The practical consequences of this modified version of PC were first questioned in Rosenbaum (2022), who showed that in the case of step size equal to 1, FPA-PC is not just functionally but algorithmically equivalent to backpropagation, suggesting at least in the specific case of inference step size equal to 1, there may be no benefit of FPA-PC over backpropagation. We extend this work and investigate the properties of Millidge et al. (2020), as well as other recent modifications (Salvatori et al., 2021; Song et al., 2020) further, showing that these modifications have provable worse computational and time complexity for any step size.
3.4.2 Computational and Time Complexity
To investigate the computational and time complexity of the FPA-PC and other modified PC algorithms, we begin by proving that under the aforementioned dynamics, the number of inference steps taken for an error to propagate from an output node in a computational chain to an intermediate node is lower-bounded by its distance to the output node. See theorem 1 and corollary 1.
For a particular node (xℓ) in a computational chain that has nonzero gradient with regard to an output loss , initialized to feedforward values of the network, evolving under standard PC or FPA-PC dynamics, the error for that node (eℓ) will first become nonzero at time t = L − ℓ, where L is the length of the chain and ℓ is the index of that node within the chain.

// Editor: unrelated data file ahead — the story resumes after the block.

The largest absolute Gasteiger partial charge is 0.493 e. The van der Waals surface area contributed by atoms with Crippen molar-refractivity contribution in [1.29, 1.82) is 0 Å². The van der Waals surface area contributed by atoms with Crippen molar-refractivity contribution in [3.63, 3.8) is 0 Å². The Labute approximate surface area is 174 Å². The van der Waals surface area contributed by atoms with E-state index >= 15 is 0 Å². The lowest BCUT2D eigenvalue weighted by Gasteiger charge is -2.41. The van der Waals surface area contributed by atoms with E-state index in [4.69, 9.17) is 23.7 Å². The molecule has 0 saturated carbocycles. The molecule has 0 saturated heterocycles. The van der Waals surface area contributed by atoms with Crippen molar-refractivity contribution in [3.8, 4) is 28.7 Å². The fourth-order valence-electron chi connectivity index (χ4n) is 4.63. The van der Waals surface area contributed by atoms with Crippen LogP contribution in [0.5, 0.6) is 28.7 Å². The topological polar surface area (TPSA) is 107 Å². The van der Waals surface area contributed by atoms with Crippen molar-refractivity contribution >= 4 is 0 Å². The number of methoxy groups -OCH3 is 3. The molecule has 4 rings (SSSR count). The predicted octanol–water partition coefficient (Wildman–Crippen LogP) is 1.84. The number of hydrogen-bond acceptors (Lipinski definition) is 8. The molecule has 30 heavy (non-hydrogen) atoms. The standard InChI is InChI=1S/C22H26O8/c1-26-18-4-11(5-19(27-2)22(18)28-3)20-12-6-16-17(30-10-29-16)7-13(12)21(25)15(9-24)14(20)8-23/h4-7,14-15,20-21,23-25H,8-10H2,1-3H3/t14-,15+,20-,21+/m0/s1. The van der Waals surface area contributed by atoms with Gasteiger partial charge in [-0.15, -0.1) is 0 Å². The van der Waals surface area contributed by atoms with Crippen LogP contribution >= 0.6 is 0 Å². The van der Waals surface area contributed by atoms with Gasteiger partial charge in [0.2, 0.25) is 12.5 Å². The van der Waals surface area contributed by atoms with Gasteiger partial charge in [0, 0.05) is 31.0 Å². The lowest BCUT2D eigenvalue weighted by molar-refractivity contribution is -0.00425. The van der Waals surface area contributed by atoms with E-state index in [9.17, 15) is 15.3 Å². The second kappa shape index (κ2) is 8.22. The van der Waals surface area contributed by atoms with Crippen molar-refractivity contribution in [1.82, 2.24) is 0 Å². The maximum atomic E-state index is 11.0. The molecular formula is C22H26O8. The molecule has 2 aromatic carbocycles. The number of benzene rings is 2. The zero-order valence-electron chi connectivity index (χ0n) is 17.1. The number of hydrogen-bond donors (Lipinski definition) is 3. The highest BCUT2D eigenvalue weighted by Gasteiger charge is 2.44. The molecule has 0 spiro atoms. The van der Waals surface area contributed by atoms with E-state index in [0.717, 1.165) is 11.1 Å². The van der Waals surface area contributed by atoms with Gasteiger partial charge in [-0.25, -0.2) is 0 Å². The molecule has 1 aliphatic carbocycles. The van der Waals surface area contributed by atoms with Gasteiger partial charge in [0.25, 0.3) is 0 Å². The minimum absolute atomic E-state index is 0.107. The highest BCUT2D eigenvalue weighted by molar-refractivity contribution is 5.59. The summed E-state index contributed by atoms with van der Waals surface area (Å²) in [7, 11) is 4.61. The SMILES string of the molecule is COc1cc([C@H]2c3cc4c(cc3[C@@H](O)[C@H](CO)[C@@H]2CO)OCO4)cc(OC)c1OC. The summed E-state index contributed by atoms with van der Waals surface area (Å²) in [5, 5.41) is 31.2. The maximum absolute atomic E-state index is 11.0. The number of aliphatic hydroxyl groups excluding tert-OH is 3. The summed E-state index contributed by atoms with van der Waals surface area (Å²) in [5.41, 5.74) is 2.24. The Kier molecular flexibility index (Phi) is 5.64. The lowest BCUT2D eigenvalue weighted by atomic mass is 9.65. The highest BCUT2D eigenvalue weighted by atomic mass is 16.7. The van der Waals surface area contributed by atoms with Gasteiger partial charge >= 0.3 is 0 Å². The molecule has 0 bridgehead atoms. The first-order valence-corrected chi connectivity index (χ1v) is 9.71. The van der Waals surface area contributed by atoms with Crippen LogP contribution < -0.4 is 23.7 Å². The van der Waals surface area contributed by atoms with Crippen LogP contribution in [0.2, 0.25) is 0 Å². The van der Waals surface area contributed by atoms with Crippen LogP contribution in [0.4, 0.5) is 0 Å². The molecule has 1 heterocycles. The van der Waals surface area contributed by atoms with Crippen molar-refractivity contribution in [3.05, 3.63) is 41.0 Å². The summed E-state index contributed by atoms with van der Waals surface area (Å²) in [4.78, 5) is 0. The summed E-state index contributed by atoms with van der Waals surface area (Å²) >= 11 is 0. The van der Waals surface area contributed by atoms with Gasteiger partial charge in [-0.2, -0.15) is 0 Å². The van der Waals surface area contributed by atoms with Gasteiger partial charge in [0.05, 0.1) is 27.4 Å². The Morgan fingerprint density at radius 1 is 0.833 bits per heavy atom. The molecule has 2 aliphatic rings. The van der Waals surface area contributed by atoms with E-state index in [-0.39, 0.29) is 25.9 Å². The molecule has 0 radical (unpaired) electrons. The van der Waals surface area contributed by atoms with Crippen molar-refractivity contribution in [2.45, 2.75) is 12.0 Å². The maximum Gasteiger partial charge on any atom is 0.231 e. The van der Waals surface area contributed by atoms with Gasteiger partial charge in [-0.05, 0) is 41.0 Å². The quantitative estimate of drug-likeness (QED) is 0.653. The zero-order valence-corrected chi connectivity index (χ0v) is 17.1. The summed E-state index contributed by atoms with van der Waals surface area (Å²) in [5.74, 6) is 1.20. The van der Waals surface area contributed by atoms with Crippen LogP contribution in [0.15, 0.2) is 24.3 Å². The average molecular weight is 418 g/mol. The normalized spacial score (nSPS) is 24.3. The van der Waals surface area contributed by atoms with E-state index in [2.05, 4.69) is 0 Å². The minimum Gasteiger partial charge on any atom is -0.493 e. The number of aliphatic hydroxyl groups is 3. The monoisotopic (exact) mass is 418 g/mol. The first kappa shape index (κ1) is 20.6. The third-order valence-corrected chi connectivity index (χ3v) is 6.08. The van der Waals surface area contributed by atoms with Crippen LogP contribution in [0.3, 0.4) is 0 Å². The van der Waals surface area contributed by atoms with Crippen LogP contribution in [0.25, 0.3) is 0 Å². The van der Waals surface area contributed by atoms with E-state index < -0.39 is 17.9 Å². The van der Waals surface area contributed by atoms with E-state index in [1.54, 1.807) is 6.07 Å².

Let the variational modes x be initialized to feedforward values of the network (i.e., requirement 1). That is, let xℓ = μℓ for ℓ ∈ [1, . . . , L − 1].
Because we are ignoring the trivial case of a zero gradient with respect to the output loss, we are guaranteed that the Jacobians are all nonzero as .
At time t = 0, the dynamics u(xℓ, xℓ + 1) of all nodes are 0, except for xL − 1, by the definition of the update equations and requirement 1.
At time t = 1, the nodes xL − 1 therefore update proportionally to u(xL)
At any particular time step t = t + 1, if the dynamics u(xℓ, xℓ + 1) associated with a node xℓ were zero in time step t, then they will become nonzero at t + 1 if and only if a change has occurred in xℓ + 1 from time step t to t + 1. (By the definition of the FPA-PC equations 3.22 and 3.23, or standard PC, equations 3.9 and 3.10, update equations, and statement 1.)